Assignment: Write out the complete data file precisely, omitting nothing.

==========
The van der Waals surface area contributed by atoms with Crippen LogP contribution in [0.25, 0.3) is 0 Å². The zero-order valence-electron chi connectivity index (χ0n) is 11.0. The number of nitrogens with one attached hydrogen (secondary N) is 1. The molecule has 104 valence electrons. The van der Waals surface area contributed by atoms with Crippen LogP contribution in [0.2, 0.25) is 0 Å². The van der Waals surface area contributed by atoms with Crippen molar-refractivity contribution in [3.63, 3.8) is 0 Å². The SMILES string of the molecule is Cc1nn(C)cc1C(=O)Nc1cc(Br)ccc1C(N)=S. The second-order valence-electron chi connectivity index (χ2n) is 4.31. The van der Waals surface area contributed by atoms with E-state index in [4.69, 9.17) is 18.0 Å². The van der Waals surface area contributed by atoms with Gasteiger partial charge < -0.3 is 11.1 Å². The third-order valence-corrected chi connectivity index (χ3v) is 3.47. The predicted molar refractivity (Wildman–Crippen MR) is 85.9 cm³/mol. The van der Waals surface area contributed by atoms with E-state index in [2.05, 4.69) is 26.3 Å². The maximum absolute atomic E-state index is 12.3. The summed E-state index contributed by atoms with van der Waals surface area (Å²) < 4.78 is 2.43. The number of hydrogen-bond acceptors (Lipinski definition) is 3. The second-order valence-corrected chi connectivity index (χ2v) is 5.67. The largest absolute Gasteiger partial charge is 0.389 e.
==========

The van der Waals surface area contributed by atoms with Crippen LogP contribution in [0.25, 0.3) is 0 Å². The zero-order valence-electron chi connectivity index (χ0n) is 11.0. The number of nitrogens with one attached hydrogen (secondary N) is 1. The molecule has 104 valence electrons. The van der Waals surface area contributed by atoms with Crippen LogP contribution in [0.2, 0.25) is 0 Å². The van der Waals surface area contributed by atoms with Crippen molar-refractivity contribution in [3.63, 3.8) is 0 Å². The SMILES string of the molecule is Cc1nn(C)cc1C(=O)Nc1cc(Br)ccc1C(N)=S. The second-order valence-electron chi connectivity index (χ2n) is 4.31. The van der Waals surface area contributed by atoms with E-state index in [4.69, 9.17) is 18.0 Å². The van der Waals surface area contributed by atoms with Gasteiger partial charge < -0.3 is 11.1 Å². The third-order valence-corrected chi connectivity index (χ3v) is 3.47. The predicted molar refractivity (Wildman–Crippen MR) is 85.9 cm³/mol. The van der Waals surface area contributed by atoms with E-state index in [2.05, 4.69) is 26.3 Å². The maximum absolute atomic E-state index is 12.3. The summed E-state index contributed by atoms with van der Waals surface area (Å²) < 4.78 is 2.43. The number of hydrogen-bond acceptors (Lipinski definition) is 3. The second-order valence-corrected chi connectivity index (χ2v) is 5.67. The largest absolute Gasteiger partial charge is 0.389 e.